Your questions answered #1

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Doctor treating a patient illustration One week on since our official launch and we’ve been overwhelmed by your response to the site. It’s great to see a large number of you wanting to get involved with the discussion relating to HTML 5 and asking about what you can and can’t do as well as the pro’s and cons of the specification.

In this post we’re going to cover a few of the questions we’ve received that don’t require a full post answer but still need to be addressed. We’ll post more answers everytime we’ve collated a bunch of questions so don’t be afraid to ask, however groundbreaking or insignificant it might be. Ok here we go for starters…

Automated Conversion?

Andy Mabbett wrote to ask:

Are there (or will there be) any automated or semi-automated tools which will take my (valid) HTML 4.01 Strict documents and convert them to HTML5?

While we don’t know about any specific conversion tools for converting to HTML 5 from HTML 4.01. There are several articles (see below) describing how you can name your classes more semantically in preparation for using HTML 5.

A final point on this is that I’m not sure that it would be wise to have a converter in order to move from HTML 4.01 to HTML 5, a machine however clever will not really be able to understand the true meaning of <aside> or <figure> for example. I’d be interested to hear other peoples thoughts on this though?

When should I start using HTML 5?

James asked us (presumably a little tongue in cheek):

Dear Doctor,

When will I know that it is time to start using HTML5 “for real”? Will there be an announcement?

yours etc,

Now I’d love there to be an official annoucement, in fact I might just announce it now! You can all start using HTML 5 today. There I said it, I feel so much better now. Seriously though, there is no reason for you not to start using HTML 5 now in sites you’re developing. I’m not saying that you have to use it religiously, but at you should at least start thinking about it in your development roadmaps. We can see on our sister site that there are a number of sites using HTML 5 “in the wild”. The amount of implementation varies greatly (some including <div>‘s around their <header> elements for styling purposes for example) but they have begun to incorporate HTML 5 right now.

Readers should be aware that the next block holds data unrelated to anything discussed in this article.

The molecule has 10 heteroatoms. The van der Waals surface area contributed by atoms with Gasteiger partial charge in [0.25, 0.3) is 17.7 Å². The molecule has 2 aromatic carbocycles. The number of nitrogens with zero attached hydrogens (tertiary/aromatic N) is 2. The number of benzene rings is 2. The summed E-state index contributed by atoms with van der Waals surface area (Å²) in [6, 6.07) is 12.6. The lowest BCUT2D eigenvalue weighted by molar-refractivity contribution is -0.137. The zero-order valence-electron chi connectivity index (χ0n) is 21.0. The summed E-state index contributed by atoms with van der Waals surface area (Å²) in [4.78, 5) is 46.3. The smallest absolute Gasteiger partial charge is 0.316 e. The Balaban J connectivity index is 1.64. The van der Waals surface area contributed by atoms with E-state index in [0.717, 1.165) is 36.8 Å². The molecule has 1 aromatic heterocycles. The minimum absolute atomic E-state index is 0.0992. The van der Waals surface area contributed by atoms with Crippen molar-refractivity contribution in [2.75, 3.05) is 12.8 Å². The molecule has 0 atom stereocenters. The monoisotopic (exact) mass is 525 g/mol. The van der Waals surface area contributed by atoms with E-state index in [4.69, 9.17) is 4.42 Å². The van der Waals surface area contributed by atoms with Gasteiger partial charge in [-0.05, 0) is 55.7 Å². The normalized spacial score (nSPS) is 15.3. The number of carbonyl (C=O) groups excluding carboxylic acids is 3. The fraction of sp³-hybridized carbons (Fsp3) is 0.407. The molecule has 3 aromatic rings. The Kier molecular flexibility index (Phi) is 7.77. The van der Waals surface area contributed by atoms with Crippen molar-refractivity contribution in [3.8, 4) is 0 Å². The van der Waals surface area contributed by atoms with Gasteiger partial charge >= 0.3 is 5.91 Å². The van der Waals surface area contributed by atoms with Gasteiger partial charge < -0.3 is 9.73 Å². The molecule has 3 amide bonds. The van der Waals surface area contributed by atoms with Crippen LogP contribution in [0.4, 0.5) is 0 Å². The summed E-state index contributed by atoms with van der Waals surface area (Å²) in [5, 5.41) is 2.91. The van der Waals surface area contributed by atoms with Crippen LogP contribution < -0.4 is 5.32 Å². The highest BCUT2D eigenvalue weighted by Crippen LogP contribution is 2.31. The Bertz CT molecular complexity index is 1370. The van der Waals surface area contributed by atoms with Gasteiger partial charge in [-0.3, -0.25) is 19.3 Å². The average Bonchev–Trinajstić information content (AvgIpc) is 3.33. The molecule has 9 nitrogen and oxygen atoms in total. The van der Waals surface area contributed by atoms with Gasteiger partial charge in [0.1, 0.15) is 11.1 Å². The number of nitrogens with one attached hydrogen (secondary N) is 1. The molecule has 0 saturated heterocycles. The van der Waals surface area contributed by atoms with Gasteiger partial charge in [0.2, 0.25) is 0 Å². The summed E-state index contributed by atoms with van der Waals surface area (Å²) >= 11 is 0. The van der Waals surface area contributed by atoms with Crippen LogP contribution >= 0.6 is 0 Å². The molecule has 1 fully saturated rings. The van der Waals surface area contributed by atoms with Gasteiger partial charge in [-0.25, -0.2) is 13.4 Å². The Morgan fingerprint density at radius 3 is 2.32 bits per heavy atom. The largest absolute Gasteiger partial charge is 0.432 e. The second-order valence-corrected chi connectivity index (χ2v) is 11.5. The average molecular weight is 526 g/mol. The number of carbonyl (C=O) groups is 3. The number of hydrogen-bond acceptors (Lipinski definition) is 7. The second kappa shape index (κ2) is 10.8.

Lastly, Molly recently gave a talk at @media which touched upon this subject, she told us that

Implementation trumps specification

which I happen to firmly believe, after all CSS 2.1 isn’t a formal specification yet but almost everyone is using it. If you’re not sure where to start then I suggest taking a look at what browser implementations are currently like, which is where this Wiki from the WHATWG comes in. Hope that answers your question James.

Main Body

Darren asked:

How do I markup the main body of a page, are there <content> tags? Can I serve a SWF Flash file using <VIDEO> tags?

Regards Darren

There isn’t a <content> tag (element), the most appropriate element for that would be <section>, however if only a single article is contained in that area you should use <article>.

As for the second part to your question, you *can’t* use a SWF file natively as the source to the <video> tag, or FLV file for that matter. However, for the foreseeable future you’re still going to need to embed flash for video, via nesting the flash within the <video> tag.

First you’ll use the <video> with nested source elements to fall through the different supported codecs. Then when all else fails, particularly for IE, you’ll serve up the flash video via the <object> and <embed> combo. This is because IE8 and lower doesn’t support the <video> you’re going to need to fall back on something that works.

Make sure you read Tom’s article about the <video> element, but you should also find this article on Video for Everybody useful to see how to degrade through the codecs.

More articles!

Although not really a question I wanted to drop this in, August wrote to tell us:

The <aside> article is awesome. Great explanation of a very semantic HTML5 element. More of those, please!

Thanks for the great feedback August, we’re happy to help, rest assured we’ve got plenty of articles lined up along those lines, in fact I know we’ve got a few crackers lined up for the next couple of weeks, so watch this space.

And finally…

If your question hasn’t been answered in this post or we haven’t got back to you directly then it’s more than likely that we’ll be covering it soon in a more detailed post so be sure to check back or subscribe to the RSS feed for all future articles.